We used to have a menu available at the end of August but we developed a few problems at December time because we cook everything from scratch,” Madi argues. “We were reliant on local produce and because of the fluctuation in what is available and market prices it was be a bit of a headache to hold on to the prices.” The pub now sets a price for the festive menu and gives a guide price on everything that is going to be happening over the festive period. It also advises customers to check for any updates on its website.

Push your offer

With the Christmas menu and drinks offers launched, continual marketing is important to drive custom. Distinct Group sends out an email newsletter to its customer database highlighting its offers and the Christmas fare available.

Leakey says it is important to fully utilise merchandising in your venue. In the lead up to Christmas, menus should be clearly visible and posters placed prominently along with Christmas displays.
“What works is doing this marketing now. Customers don’t fall into your lap. Once they are there make sure they have a great time and make sure they see the deals,” he says.

Madi at the Parkers Arms argues that marketing via social media is essential to drive custom. “We put our offer on Twitter, Instagram and Facebook. We start communicating from September. It creates excitement and expectancy.”

Have a wow factor

The Churchill Arms is famous for its wow factor during December – every year the pub is decorated with a forest of Christmas trees. “We are preparing now for my 31st Christmas in the pub,” says O’Brien. “We had 76 trees last year and 60 the year before.”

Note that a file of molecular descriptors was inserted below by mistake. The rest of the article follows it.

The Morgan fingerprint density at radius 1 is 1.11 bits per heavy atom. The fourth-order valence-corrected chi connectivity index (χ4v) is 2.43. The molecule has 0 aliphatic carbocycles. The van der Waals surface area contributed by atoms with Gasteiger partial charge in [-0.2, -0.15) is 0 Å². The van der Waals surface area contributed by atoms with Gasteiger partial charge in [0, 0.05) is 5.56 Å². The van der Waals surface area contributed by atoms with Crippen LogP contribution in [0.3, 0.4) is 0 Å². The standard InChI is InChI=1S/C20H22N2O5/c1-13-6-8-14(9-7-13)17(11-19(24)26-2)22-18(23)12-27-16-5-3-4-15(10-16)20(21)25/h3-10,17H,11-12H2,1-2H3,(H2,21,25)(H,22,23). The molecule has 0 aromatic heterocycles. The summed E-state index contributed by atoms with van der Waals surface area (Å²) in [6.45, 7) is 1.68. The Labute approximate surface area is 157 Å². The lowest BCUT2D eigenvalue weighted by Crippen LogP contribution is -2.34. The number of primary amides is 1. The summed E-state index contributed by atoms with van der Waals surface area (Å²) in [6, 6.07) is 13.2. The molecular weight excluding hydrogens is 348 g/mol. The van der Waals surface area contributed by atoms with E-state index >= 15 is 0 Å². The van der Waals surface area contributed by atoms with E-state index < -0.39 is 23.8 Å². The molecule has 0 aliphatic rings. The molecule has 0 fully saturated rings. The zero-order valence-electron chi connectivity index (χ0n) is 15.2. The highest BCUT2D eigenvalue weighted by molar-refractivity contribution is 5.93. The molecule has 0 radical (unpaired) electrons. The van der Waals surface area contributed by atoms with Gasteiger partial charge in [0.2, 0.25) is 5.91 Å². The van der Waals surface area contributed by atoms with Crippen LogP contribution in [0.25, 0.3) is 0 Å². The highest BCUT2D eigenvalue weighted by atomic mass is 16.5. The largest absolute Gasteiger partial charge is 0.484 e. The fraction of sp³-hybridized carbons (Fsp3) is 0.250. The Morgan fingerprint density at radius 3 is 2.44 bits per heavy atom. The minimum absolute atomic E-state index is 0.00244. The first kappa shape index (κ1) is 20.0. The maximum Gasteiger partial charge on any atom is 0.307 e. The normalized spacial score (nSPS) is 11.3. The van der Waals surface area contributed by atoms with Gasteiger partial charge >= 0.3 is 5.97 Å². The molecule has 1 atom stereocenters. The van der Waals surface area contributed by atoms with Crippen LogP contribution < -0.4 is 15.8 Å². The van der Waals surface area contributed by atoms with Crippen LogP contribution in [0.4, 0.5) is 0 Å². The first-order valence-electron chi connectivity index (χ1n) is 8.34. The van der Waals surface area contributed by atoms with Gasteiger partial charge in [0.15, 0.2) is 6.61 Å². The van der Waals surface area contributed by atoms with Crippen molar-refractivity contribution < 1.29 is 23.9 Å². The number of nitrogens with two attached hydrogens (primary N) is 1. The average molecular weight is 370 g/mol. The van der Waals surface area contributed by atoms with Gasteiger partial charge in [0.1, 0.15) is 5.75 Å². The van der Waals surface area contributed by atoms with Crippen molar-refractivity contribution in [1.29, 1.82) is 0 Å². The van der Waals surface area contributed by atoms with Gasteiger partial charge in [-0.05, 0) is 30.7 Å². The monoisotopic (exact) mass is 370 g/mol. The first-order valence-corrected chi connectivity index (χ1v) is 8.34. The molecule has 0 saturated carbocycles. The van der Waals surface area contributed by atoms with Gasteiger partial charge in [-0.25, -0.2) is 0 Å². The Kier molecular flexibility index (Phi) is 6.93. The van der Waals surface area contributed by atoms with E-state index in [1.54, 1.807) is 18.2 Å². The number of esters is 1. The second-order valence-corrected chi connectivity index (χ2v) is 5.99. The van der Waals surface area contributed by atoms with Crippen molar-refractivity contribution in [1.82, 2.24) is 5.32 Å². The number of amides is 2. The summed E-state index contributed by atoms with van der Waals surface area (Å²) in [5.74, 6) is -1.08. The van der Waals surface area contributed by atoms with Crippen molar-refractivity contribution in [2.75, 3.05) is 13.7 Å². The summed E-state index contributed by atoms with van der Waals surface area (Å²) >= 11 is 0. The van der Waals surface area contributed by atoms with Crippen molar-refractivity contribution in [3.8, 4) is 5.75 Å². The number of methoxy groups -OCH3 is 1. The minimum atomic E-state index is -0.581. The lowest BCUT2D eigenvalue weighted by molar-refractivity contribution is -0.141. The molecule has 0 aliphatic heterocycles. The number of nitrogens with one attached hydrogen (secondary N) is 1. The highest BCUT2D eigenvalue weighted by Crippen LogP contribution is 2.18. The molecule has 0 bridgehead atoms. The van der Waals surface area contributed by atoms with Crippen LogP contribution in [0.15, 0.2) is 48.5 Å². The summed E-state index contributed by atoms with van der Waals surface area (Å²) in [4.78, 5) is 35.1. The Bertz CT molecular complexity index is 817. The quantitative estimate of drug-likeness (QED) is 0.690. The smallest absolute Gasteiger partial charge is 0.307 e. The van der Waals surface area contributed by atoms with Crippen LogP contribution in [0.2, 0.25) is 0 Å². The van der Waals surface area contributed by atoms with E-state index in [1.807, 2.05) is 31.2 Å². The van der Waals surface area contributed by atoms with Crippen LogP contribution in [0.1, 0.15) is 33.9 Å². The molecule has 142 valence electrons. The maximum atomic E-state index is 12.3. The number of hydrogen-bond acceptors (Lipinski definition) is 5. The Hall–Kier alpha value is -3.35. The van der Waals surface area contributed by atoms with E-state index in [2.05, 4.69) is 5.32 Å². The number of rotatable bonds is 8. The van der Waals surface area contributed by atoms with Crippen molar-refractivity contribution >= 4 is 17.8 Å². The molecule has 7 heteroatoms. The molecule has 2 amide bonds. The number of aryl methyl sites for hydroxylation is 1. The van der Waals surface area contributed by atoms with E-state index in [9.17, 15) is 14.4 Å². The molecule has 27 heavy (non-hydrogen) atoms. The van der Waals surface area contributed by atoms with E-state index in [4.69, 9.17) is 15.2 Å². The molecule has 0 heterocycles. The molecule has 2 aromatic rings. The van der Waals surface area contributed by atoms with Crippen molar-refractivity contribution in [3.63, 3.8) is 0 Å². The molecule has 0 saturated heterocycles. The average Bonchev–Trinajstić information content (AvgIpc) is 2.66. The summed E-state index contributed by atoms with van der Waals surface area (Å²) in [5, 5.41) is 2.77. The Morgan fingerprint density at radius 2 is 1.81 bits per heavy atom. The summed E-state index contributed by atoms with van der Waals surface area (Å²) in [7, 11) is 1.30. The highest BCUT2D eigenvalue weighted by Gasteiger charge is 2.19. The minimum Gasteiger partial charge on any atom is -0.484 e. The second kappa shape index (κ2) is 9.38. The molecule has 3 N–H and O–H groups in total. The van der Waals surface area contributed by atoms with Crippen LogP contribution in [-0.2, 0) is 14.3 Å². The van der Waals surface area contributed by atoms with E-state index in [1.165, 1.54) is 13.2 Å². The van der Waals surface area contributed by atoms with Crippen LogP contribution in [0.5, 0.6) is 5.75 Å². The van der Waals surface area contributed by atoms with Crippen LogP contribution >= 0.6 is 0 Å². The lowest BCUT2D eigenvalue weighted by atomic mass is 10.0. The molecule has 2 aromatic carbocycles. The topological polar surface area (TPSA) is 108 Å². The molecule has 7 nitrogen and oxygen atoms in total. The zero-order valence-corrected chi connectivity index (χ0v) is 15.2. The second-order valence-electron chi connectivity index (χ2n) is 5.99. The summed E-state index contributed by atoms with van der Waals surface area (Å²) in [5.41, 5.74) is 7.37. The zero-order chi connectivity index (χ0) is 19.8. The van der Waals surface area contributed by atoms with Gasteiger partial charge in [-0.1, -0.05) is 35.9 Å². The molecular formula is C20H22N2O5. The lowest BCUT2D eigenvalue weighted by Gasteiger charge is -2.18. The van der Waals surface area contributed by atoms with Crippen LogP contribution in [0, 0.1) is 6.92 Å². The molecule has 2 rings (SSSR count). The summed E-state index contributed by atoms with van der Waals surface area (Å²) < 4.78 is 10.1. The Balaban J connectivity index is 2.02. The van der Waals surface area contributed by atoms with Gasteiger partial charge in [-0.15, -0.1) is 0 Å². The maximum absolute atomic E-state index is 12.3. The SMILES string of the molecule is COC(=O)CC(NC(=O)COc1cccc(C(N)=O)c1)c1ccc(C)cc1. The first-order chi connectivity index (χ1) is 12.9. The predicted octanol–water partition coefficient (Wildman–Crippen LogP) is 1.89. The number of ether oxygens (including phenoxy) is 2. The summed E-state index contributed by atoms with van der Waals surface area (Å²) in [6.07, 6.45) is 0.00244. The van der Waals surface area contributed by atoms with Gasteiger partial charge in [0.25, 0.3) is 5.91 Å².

The Christmas decorations have become a big draw for the pub, which has even been featured in national and local press. “People love it. And every year we put up more trees and people go crazy about it. It looks fantastic,” he says.

The unique decoration is a great selling point for the pub and helps to bring in new customers from both word of mouth and passing trade. O’Brien advises licensees to ensure there is a well-decorated tree visible outside the venue to entice people in.

While there might be a cost involved he believes that it has a knock-on effect on trade during the coming year. “It is like an introduction to the pub and not just for Christmas,” he says.

Churchill Arms Kensington_Xmas exterior_Facebook

Drive extra business

Madi says the most successful idea to drive business during the period has been to run a festive market the week before Christmas.

“In the winter the Parkers Arms closes at 5pm so this gives us an extra trading time,’ she says. “After lunch service, the carol singers start and we raise money for the local choir so a lot of people come. It brings a lot of local people and families in from further afield to support the choir.”

The pub also gets a “double hit” as often customers will come for lunch and stay into the evening.